Combining Celecoxib with Sorafenib Synergistically Inhibits Hepatocellular Carcinoma Cells In Vitro

Anticancer Res, 2013 33:1387-96.


1Fukuoka General Cancer Clinic, Hakata-ku, Fukuoka, Japan;

2Departments of Cancer Therapy and Research, Graduate School of Medical Sciences, Kyushu University, Fukuoka, Japan

Contact:Dr. Takashi Morisaki, Fukuoka General Cancer Clinic, 3-1-1 Sumiyoshi, Hakata-ku, Fukuoka 812-0018, Japan. Tel: +81 922827696, Fax: +81 924056376, e-mail:



Sorafenib is a promising treatment for hepatocellular carcinoma (HCC) but recent toxicity concerns suggest that new strategies for its use are needed. One approach for reducing toxicity is to use lower doses of sorafenib in combination with other complementary mechanisms. Celecoxib, a cyclooxygenase 2 inhibitor, has been shown to inhibit HCC, and we hypothesized that low-dose sorafenib co-administered with celecoxib could act synergistically in the inhibition of HCC. In this study, the effect of sorafenib was tested in combination with celecoxib on the growth of human HCC cells in vitro. Two human HCC cell lines, HepG2 and Huh7, were treated with sorafenib and celecoxib, alone and in combination, and the effect of these treatments on growth, apoptosis, and expression of phospho-AKT was evaluated by WST-8, DNA content, and immunocytochemical assays, respectively. When compared to the actions of either agent alone, the combination of low concentrations of soerafenib (<5 mM) and celecoxib (< 20mM) resulted in enhanced inhibition of both cell growth and AKT activation, and increased the induction of apoptosis. Combination index (CI) analysis showed that the growth inhibition effect was synergistic. This study shows that celecoxib synergistically potentiates the sorafenib-mediated antitumor effect. This finding establishes the foundation for clinical trials evaluating the efficacy of co-administration of soerafenib and celecoxib as a treatment for HCC.

Key Words: Celecoxib, sorafenib, AKT, apoptosis, hepatocellular carcinoma, synergism, HCC.

PMID: 23564777


Supplement :

Sorafenib is a small molecule that inhibits tumor-cell proliferation and tumor angiogenesis and increases the rate of apoptosis in a wide range of tumor models including HCC.Limitation of sorafenib use is its toxicity. One approach to overcome this toxicity is to use lower doses of sorafenib in combination with other complementary agents. However, success requires the identification of agents that can potentiate the sorafenib-mediated tumor inhibition without significant systemic toxicity.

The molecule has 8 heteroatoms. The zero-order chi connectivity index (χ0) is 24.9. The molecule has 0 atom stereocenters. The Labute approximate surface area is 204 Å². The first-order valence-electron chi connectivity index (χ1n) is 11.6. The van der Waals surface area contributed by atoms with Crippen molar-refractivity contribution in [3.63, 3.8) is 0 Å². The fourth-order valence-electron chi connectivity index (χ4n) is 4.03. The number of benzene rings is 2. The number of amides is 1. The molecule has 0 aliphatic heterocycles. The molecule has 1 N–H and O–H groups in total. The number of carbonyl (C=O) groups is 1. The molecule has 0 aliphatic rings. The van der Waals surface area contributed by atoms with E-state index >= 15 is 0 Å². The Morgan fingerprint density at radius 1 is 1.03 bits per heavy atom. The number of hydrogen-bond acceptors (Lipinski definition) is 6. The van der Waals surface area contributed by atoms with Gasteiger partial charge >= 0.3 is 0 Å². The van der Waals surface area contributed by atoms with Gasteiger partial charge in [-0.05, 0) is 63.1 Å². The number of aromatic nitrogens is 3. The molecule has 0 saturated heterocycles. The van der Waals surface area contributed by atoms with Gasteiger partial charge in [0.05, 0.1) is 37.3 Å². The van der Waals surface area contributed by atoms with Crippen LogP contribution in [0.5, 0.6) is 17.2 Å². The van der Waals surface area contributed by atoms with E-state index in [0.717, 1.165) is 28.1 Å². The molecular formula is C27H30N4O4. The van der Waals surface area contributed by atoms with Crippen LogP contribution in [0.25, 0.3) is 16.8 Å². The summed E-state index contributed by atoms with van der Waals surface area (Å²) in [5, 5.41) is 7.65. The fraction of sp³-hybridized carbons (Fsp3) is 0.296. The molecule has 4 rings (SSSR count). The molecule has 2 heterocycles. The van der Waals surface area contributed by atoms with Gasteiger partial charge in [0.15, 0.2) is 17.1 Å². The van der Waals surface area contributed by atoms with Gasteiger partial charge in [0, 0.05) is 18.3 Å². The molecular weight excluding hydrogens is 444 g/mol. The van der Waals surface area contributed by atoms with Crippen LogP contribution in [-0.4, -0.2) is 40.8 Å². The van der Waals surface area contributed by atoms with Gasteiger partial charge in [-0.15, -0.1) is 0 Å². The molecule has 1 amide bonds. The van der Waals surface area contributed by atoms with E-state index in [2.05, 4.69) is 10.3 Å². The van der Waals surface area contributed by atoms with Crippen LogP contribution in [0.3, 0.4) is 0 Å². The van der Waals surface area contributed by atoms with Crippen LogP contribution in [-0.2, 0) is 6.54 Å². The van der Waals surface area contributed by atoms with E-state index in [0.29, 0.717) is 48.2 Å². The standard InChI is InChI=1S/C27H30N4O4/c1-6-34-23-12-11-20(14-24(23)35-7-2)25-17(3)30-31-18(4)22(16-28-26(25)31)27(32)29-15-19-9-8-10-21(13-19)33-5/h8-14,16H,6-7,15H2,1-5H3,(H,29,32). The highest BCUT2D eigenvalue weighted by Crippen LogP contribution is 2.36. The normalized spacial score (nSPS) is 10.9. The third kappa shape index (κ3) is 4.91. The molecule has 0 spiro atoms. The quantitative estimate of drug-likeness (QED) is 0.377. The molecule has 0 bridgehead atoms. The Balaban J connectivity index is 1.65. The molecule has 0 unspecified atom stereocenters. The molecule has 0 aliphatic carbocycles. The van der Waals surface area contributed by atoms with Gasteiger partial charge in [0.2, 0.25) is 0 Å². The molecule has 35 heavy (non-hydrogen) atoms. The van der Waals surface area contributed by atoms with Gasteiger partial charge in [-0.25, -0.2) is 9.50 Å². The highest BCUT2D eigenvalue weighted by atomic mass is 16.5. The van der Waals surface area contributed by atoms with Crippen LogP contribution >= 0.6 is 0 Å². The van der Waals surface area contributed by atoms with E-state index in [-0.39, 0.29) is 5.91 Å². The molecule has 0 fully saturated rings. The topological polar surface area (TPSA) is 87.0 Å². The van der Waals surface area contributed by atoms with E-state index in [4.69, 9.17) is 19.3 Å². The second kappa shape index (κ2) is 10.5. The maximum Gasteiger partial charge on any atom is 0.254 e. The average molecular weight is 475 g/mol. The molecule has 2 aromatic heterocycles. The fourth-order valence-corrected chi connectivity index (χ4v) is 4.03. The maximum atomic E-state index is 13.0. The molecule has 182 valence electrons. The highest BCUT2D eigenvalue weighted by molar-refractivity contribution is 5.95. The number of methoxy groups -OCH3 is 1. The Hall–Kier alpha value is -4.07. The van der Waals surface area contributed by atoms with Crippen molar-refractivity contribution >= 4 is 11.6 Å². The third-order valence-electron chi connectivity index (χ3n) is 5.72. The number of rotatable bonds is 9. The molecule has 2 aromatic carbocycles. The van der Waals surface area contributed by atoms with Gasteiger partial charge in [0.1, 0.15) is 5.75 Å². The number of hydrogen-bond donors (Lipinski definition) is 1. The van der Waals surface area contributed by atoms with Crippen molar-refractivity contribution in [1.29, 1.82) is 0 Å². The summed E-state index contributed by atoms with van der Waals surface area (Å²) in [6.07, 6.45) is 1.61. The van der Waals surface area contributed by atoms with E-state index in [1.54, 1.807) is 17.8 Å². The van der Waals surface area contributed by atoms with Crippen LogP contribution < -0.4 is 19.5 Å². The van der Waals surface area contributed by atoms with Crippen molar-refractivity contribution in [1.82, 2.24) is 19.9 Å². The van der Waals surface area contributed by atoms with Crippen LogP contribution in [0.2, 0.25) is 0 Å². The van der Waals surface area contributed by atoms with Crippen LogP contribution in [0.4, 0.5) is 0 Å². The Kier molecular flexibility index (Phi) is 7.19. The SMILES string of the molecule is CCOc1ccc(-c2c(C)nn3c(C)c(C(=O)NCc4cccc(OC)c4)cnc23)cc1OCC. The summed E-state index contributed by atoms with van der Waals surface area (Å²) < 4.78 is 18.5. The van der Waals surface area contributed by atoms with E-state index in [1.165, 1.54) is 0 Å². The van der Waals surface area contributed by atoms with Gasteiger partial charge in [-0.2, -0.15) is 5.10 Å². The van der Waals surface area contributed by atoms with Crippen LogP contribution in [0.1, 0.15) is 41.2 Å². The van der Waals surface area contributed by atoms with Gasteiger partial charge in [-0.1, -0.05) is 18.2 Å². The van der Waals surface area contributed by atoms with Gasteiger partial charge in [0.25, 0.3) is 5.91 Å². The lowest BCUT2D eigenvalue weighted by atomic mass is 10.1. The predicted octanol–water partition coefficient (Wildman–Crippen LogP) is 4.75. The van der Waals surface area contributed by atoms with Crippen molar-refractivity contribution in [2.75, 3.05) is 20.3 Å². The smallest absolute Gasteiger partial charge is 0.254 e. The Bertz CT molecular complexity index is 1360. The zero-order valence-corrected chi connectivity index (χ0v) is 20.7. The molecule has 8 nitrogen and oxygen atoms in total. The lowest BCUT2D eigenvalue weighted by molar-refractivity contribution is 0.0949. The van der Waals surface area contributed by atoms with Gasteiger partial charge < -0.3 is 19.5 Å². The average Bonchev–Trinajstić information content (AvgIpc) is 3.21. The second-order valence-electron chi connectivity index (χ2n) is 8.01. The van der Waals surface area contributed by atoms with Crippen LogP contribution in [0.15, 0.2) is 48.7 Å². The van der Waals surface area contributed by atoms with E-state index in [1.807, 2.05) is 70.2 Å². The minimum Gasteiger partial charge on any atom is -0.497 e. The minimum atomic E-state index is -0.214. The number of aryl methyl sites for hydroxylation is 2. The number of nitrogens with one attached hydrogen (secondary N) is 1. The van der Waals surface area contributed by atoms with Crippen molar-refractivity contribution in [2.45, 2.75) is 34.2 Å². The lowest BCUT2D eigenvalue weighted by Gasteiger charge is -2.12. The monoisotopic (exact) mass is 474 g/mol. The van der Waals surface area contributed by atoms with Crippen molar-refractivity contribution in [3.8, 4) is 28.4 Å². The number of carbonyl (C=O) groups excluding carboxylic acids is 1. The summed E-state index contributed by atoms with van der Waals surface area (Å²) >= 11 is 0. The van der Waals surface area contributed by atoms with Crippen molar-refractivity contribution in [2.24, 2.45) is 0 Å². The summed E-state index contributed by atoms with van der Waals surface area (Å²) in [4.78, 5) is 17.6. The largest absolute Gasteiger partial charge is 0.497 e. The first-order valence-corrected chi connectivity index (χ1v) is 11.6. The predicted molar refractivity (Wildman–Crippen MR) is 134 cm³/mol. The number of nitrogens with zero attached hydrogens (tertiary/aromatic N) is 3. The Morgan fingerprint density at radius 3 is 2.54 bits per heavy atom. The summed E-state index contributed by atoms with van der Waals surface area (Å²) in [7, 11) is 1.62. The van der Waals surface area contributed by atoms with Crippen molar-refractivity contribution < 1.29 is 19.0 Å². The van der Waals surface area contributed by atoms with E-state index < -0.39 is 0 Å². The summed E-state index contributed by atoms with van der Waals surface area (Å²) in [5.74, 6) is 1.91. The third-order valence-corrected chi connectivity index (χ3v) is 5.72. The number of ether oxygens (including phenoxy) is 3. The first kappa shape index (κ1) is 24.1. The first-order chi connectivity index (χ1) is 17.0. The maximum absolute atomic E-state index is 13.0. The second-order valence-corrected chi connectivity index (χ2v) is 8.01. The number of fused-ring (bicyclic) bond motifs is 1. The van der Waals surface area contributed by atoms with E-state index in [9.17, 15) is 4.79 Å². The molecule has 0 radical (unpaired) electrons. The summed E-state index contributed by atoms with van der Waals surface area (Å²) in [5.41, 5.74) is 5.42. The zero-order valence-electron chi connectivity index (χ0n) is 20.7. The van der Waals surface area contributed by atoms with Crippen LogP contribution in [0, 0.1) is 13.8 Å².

Non-steroidal anti-inflammatory drugs (NSAIDs) appear to reduce the risk of developing cancer. One mechanism through which NSAIDs act to reduce carcinogenesis is to inhibit the activity of cyclooxygenase-2 (COX-2), an enzyme that is overexpressed in various cancer tissues. Recently, selective COX-2 inhibitors have been shown to act additionally through COX-2-independent mechanisms. Several reports have demonstrated that combination of celecoxib with other agents has synergistic anti-proliferative and pro-apoptotic effects in various types of cancers.

Takashi Morisaki-fig1

Although anti-HCC activity has been shown for both sorafenib and celecoxib, the effect on HCC of these drugs in combination has not, to our knowledge, been reported. We hypothesized that these drugs may synergize to be more effective than either agents administered alone.

In the present study, we have provided evidence that the combination of sorafenib and celecoxib leads to potentiated cytotoxicity in the HCC cell lines, HepG2 and Huh7, via increased apoptosis. It appears that in this context, celecoxib is acting on the phosphorylation of AKT downstream of PI3K rather than via COX-2 inhibitory activity. These findings collectively suggest that celecoxib enhances sorafenib-mediated antitumor effects by inhibiting PI3K/AKT signaling in HCC. The synergy between sorafenib and celecoxib in HCC cells is clinically significant, because it would be a more cost-effective way of using sorafenib and, perhaps more importantly, because it would lower the potential for adverse events. Sorafenib at clinically effective doses is expensive and causes adverse effects that reduce quality of life, including high rates of diarrhea and HFSR. Although the cost-effectiveness of sorafenib compares favorably with the best supportive care available, it is still unacceptably high when taking into account the cost of treating the adverse events that it causes. Reducing the required dose of sorafenib by combining it with celecoxib may diminish both the cost and side-effects associated with its use.

In conclusion, our data show that low-dose sorafenib in combination with celecoxib synergistically inhibits cell viability via actions on the antiapoptotic AKT and RAS/RAF signaling pathways. Celecoxib potentiates the antiproliferative action of sorafenib, promoting HCC cell apoptosis and allowing the use of lower doses of sorafenib than are currently used. It may thus have potential in treating HCC in patients, a finding that demands further clinical testing.

Takashi Morisaki-fig2

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